For New Christians
step #7 - Christian & Church Fellowship
ANSWERS TO MOST ASKED QUESTIONS ABOUT GOING TO CHURCH
Relationships with "old friends" and "Christian Friends"?
Can You find the "Right" or "Perfect" Church?
The Purposes of the local Church?
What Church should you attend?
Do I need a Christian Mentor?
What are you looking for?
It could happen to You?
What is the Church?
A ENCOURAGEING WORD!
Have you recently come to Christ as your Savior? If so, it is important for you to start your Christian life right. Now that you have new life, you need to grow; for growth is as important as birth. What a tragedy it would be if a tiny baby were to remain small all of his life. But it would be equally tragic if you had been born again but never would grow spiritually.
These steps for the new Christian do not constitute a magical formula. But they are derived from God’s Word and have been successfully practiced by mature Christians for generations.
If you take these first steps on the road to heaven, you’ll find the journey to be a challenge and a blessing. But more than that, your first steps will not be your last. God bless you as you step out for Him.
Soon after you trust Christ as Savior, you’ll want to become part of a dynamic church. Not only will this help you make Christian friends, but it will help you grow by leaps and bounds in your new Christian faith.
A lot people identify themselves with a particular church, but they never seem to be able to get out of bed to attend. You’ve heard about old Joe. He’s a regular churchgoer; he never misses Easter and Christmas services. And that’s the kind of attitude toward church attendance many people have today. That is true of how I was raised, we never missed Easter and Christmas, but forgot about God the other 363 days of the year.
Why is it so important to become a part of a good church?
There are many reasons. One is to worship God, to honor Him and His Word. The Bible cautions us not to fail to assemble together with other believers. “Not giving up meeting together, as some are in the habit of doing, but encouraging one another—and all the more as you see the Day approaching.” (Hebrews 10:25). The church in the first century, according to the Book of Acts, met together constantly. They praised God; they worshiped Him, and they learned about Him together.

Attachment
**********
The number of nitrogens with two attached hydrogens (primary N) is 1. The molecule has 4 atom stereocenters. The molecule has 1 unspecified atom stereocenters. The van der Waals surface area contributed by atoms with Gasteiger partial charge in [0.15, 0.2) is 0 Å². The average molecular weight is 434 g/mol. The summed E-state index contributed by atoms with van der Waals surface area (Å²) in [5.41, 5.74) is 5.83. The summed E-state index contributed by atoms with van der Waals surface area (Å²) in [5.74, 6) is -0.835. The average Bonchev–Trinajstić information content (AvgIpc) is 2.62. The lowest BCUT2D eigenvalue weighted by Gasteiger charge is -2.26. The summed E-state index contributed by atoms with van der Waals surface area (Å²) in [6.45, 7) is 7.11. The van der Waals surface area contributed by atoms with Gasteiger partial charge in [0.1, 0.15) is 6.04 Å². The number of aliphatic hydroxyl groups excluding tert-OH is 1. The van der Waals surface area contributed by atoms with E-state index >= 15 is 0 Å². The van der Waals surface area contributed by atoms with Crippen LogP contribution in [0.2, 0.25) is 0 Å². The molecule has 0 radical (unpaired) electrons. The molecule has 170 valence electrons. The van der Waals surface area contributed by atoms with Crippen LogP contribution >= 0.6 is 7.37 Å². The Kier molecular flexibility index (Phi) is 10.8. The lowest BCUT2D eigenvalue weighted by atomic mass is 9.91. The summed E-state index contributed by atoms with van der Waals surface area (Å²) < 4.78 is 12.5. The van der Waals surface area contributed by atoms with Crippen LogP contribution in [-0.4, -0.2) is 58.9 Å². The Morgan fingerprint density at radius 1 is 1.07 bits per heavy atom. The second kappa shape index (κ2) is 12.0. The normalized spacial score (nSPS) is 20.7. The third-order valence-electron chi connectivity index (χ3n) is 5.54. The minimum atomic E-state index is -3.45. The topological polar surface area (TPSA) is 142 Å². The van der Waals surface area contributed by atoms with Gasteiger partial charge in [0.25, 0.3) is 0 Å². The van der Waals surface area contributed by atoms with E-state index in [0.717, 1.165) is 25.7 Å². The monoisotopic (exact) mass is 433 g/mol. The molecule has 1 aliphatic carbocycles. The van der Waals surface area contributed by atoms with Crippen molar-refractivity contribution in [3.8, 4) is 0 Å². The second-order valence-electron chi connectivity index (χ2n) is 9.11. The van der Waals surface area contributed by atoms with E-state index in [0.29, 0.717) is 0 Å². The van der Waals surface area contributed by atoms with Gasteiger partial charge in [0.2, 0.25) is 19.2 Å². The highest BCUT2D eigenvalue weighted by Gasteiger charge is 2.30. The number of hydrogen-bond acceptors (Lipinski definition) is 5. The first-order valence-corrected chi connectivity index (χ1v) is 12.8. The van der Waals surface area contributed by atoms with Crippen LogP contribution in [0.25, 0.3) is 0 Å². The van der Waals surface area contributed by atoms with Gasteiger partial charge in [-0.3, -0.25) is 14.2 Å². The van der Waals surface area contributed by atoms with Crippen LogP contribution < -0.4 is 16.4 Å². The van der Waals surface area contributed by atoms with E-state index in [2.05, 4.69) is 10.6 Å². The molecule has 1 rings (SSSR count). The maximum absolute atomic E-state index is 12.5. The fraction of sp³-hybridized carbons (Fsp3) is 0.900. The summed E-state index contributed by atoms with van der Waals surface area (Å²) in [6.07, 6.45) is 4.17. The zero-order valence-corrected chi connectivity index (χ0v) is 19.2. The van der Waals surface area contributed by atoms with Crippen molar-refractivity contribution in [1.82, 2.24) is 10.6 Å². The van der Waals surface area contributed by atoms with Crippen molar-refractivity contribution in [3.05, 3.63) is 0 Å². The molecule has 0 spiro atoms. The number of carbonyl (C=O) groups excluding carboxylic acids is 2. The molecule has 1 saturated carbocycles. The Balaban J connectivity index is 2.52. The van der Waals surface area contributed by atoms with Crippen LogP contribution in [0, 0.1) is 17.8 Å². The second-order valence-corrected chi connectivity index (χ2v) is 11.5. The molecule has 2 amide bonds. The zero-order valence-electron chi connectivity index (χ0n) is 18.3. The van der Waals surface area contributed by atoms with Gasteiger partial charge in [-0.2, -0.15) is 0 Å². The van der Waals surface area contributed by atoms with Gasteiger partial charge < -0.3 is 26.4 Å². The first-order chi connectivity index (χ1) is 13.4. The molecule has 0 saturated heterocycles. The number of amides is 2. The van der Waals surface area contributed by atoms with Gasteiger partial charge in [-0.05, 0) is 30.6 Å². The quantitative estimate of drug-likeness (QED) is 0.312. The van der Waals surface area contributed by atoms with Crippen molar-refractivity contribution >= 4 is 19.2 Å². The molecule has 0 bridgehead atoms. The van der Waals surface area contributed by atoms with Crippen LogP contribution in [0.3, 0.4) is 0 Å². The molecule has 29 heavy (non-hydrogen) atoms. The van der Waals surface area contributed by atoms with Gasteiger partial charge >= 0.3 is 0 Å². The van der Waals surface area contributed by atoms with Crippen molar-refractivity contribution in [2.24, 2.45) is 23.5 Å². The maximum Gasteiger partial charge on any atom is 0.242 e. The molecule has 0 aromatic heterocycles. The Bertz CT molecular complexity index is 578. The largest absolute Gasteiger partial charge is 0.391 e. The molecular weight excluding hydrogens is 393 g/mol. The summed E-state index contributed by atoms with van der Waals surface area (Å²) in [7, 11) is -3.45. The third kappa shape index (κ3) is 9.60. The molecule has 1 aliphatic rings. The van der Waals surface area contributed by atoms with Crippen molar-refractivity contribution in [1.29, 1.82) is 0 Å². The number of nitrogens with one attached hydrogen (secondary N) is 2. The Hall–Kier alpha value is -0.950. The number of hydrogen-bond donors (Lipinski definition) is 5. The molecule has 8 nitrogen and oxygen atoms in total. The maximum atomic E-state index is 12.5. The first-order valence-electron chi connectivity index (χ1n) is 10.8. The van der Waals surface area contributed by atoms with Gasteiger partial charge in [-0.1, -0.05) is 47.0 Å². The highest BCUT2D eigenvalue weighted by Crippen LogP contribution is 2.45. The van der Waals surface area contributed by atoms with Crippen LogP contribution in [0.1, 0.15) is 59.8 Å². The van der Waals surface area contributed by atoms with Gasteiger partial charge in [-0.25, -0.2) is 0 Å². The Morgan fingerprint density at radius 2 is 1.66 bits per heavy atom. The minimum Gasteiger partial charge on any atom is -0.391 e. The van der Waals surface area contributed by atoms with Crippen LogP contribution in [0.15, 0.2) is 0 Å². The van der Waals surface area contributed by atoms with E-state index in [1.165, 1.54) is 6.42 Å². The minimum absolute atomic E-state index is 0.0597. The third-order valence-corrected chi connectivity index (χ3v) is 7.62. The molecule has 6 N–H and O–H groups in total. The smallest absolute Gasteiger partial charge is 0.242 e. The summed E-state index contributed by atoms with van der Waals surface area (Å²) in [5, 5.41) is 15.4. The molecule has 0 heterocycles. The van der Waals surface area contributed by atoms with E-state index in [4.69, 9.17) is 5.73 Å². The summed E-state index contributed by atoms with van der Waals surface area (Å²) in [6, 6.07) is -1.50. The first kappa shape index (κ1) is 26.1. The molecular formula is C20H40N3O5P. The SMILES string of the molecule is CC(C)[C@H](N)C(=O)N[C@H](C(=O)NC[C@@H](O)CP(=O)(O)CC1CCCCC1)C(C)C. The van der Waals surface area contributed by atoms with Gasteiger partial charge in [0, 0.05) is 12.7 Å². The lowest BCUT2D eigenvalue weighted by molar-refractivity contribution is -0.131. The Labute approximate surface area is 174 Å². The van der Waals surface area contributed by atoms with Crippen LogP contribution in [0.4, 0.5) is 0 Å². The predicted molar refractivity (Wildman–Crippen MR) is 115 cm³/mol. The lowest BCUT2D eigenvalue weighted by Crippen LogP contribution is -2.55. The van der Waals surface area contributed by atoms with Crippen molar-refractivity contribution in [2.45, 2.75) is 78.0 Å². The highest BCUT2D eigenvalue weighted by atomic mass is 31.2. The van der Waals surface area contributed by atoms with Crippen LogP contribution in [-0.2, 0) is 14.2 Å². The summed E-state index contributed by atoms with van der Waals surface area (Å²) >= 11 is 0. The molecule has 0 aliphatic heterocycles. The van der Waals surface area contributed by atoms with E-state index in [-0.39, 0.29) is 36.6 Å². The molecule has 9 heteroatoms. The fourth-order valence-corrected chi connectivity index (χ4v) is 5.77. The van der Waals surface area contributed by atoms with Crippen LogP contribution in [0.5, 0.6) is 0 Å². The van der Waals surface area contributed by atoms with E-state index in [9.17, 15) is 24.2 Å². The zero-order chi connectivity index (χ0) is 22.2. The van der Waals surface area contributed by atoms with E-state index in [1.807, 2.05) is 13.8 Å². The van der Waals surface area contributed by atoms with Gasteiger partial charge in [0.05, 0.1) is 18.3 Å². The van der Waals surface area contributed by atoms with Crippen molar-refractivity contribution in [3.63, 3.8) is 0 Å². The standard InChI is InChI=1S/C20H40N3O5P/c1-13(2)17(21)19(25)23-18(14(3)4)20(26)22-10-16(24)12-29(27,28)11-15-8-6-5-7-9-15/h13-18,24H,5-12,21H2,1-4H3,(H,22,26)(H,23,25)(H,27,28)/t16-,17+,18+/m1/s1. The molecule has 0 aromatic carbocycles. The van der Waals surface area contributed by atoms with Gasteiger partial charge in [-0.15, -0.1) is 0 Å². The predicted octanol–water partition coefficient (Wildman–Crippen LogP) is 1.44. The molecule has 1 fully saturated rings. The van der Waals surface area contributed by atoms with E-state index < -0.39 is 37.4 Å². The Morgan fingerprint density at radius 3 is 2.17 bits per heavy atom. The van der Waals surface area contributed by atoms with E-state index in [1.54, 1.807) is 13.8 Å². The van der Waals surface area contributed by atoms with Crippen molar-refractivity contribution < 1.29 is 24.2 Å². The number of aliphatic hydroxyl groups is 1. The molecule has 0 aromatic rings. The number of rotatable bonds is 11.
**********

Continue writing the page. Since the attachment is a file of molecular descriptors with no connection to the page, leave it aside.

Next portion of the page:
A church exists for the double purpose of gathering in and sending out.
When we gather together in the church, we are blessed. But we don’t go for a blessing. We go because we have a sense of calling, a sense of duty, a sense of need for God and for others who have trusted Christ.
While we are in the church, our spiritual batteries are recharged so that we can be sent into the world to let our lights shine before men.
Someone will say, “I don’t go to church because there are too many hypocrites there.” If the church were perfect, you and I couldn’t get in. The church is not going to be like heaven, but then nothing on earth ever will be.
But the true believers make up Christ’s church. He is the head of the church. The church is His body. “And God placed all things under his feet and appointed him to be head over everything for the church, which is his body, the fullness of him who fills everything in every way.” (Ephesians 1:22-23).
And when we attend a local church, we know that the people there are not perfect; but they are forgiven, and that’s important.
What kind of church should you attend?
Here’s a simple rule. Look for a church where the Bible is treated as God’s Word-His authoritative Word-where people express a loving concern for those who are still lost in their sins and where the people worship God with deep respect.
I would avoid a church where you do not need a Bible during the whole service, where you never hear the name of Jesus Christ elevated and where no concern for lost sinners is ever expressed.